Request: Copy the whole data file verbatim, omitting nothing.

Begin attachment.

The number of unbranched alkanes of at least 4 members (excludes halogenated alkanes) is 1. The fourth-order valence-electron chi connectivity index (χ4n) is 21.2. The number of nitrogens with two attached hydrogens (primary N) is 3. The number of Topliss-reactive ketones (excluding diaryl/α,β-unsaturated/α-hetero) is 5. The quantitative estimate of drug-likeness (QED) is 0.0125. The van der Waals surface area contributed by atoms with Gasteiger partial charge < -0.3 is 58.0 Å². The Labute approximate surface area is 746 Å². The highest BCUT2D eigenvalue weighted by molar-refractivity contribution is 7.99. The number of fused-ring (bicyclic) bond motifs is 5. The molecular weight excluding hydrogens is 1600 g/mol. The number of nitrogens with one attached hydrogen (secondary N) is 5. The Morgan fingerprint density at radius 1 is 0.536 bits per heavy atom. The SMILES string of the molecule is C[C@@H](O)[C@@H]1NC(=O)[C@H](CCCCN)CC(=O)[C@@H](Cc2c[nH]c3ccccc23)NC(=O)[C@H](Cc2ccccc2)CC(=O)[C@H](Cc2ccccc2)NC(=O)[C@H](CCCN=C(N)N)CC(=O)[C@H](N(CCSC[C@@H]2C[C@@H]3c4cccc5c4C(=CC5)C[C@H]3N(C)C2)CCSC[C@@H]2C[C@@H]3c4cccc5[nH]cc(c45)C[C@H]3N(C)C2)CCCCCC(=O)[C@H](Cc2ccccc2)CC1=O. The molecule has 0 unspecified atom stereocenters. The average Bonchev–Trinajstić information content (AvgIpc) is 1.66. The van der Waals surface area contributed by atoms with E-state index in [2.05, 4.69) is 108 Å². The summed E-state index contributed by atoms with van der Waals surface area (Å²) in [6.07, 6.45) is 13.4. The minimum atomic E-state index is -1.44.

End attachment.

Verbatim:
The number of unbranched alkanes of at least 4 members (excludes halogenated alkanes) is 1. The fourth-order valence-electron chi connectivity index (χ4n) is 21.2. The number of nitrogens with two attached hydrogens (primary N) is 3. The number of Topliss-reactive ketones (excluding diaryl/α,β-unsaturated/α-hetero) is 5. The quantitative estimate of drug-likeness (QED) is 0.0125. The van der Waals surface area contributed by atoms with Gasteiger partial charge < -0.3 is 58.0 Å². The Labute approximate surface area is 746 Å². The highest BCUT2D eigenvalue weighted by molar-refractivity contribution is 7.99. The number of fused-ring (bicyclic) bond motifs is 5. The molecular weight excluding hydrogens is 1600 g/mol. The number of nitrogens with one attached hydrogen (secondary N) is 5. The Morgan fingerprint density at radius 1 is 0.536 bits per heavy atom. The SMILES string of the molecule is C[C@@H](O)[C@@H]1NC(=O)[C@H](CCCCN)CC(=O)[C@@H](Cc2c[nH]c3ccccc23)NC(=O)[C@H](Cc2ccccc2)CC(=O)[C@H](Cc2ccccc2)NC(=O)[C@H](CCCN=C(N)N)CC(=O)[C@H](N(CCSC[C@@H]2C[C@@H]3c4cccc5c4C(=CC5)C[C@H]3N(C)C2)CCSC[C@@H]2C[C@@H]3c4cccc5[nH]cc(c45)C[C@H]3N(C)C2)CCCCCC(=O)[C@H](Cc2ccccc2)CC1=O. The molecule has 0 unspecified atom stereocenters. The average Bonchev–Trinajstić information content (AvgIpc) is 1.66. The van der Waals surface area contributed by atoms with E-state index in [2.05, 4.69) is 108 Å². The summed E-state index contributed by atoms with van der Waals surface area (Å²) in [6.07, 6.45) is 13.4. The minimum atomic E-state index is -1.44.